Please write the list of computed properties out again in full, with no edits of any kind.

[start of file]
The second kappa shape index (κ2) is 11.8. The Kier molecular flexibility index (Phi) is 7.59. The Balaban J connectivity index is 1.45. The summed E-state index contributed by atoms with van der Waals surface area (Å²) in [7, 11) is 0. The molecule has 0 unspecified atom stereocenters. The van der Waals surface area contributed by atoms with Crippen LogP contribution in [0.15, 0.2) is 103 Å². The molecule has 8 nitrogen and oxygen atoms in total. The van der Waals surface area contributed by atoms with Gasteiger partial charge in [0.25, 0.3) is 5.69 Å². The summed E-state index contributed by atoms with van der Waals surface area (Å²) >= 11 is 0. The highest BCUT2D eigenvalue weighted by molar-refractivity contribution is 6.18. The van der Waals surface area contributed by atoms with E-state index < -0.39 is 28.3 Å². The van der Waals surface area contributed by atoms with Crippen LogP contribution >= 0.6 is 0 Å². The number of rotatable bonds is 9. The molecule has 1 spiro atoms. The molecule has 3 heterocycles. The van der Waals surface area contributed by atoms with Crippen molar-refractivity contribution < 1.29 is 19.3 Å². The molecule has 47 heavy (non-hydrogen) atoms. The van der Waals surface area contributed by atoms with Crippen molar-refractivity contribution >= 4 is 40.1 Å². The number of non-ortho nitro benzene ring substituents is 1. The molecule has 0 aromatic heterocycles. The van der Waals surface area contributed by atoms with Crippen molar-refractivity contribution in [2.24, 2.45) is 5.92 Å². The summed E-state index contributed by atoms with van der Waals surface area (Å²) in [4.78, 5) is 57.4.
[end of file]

The second kappa shape index (κ2) is 11.8. The Kier molecular flexibility index (Phi) is 7.59. The Balaban J connectivity index is 1.45. The summed E-state index contributed by atoms with van der Waals surface area (Å²) in [7, 11) is 0. The molecule has 0 unspecified atom stereocenters. The van der Waals surface area contributed by atoms with Crippen LogP contribution in [0.15, 0.2) is 103 Å². The molecule has 8 nitrogen and oxygen atoms in total. The van der Waals surface area contributed by atoms with Gasteiger partial charge in [0.25, 0.3) is 5.69 Å². The summed E-state index contributed by atoms with van der Waals surface area (Å²) >= 11 is 0. The highest BCUT2D eigenvalue weighted by molar-refractivity contribution is 6.18. The van der Waals surface area contributed by atoms with E-state index < -0.39 is 28.3 Å². The van der Waals surface area contributed by atoms with Crippen LogP contribution >= 0.6 is 0 Å². The number of rotatable bonds is 9. The molecule has 1 spiro atoms. The molecule has 3 heterocycles. The van der Waals surface area contributed by atoms with Crippen molar-refractivity contribution < 1.29 is 19.3 Å². The molecule has 47 heavy (non-hydrogen) atoms. The van der Waals surface area contributed by atoms with Crippen molar-refractivity contribution >= 4 is 40.1 Å². The number of non-ortho nitro benzene ring substituents is 1. The molecule has 0 aromatic heterocycles. The van der Waals surface area contributed by atoms with Crippen molar-refractivity contribution in [2.24, 2.45) is 5.92 Å². The summed E-state index contributed by atoms with van der Waals surface area (Å²) in [4.78, 5) is 57.4.